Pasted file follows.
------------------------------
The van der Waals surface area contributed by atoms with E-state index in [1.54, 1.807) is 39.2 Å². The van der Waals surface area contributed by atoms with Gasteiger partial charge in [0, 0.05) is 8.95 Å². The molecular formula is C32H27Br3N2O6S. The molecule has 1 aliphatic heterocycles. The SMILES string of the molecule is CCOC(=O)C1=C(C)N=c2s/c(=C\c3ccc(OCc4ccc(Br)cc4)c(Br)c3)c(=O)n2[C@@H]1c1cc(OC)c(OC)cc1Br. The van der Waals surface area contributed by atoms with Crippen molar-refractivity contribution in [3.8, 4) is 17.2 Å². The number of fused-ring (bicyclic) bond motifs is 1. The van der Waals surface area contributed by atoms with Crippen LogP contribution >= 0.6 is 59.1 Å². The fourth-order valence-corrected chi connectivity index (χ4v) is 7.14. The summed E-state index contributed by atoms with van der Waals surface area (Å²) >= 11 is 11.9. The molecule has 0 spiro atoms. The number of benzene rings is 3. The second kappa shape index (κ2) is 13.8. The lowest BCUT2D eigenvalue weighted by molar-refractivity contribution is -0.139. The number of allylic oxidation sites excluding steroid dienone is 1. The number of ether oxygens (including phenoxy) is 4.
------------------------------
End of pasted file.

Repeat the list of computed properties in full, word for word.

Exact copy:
The van der Waals surface area contributed by atoms with E-state index in [1.54, 1.807) is 39.2 Å². The van der Waals surface area contributed by atoms with Gasteiger partial charge in [0, 0.05) is 8.95 Å². The molecular formula is C32H27Br3N2O6S. The molecule has 1 aliphatic heterocycles. The SMILES string of the molecule is CCOC(=O)C1=C(C)N=c2s/c(=C\c3ccc(OCc4ccc(Br)cc4)c(Br)c3)c(=O)n2[C@@H]1c1cc(OC)c(OC)cc1Br. The van der Waals surface area contributed by atoms with Crippen molar-refractivity contribution in [3.8, 4) is 17.2 Å². The number of fused-ring (bicyclic) bond motifs is 1. The van der Waals surface area contributed by atoms with Crippen LogP contribution >= 0.6 is 59.1 Å². The fourth-order valence-corrected chi connectivity index (χ4v) is 7.14. The summed E-state index contributed by atoms with van der Waals surface area (Å²) >= 11 is 11.9. The molecule has 0 spiro atoms. The number of benzene rings is 3. The second kappa shape index (κ2) is 13.8. The lowest BCUT2D eigenvalue weighted by molar-refractivity contribution is -0.139. The number of allylic oxidation sites excluding steroid dienone is 1. The number of ether oxygens (including phenoxy) is 4.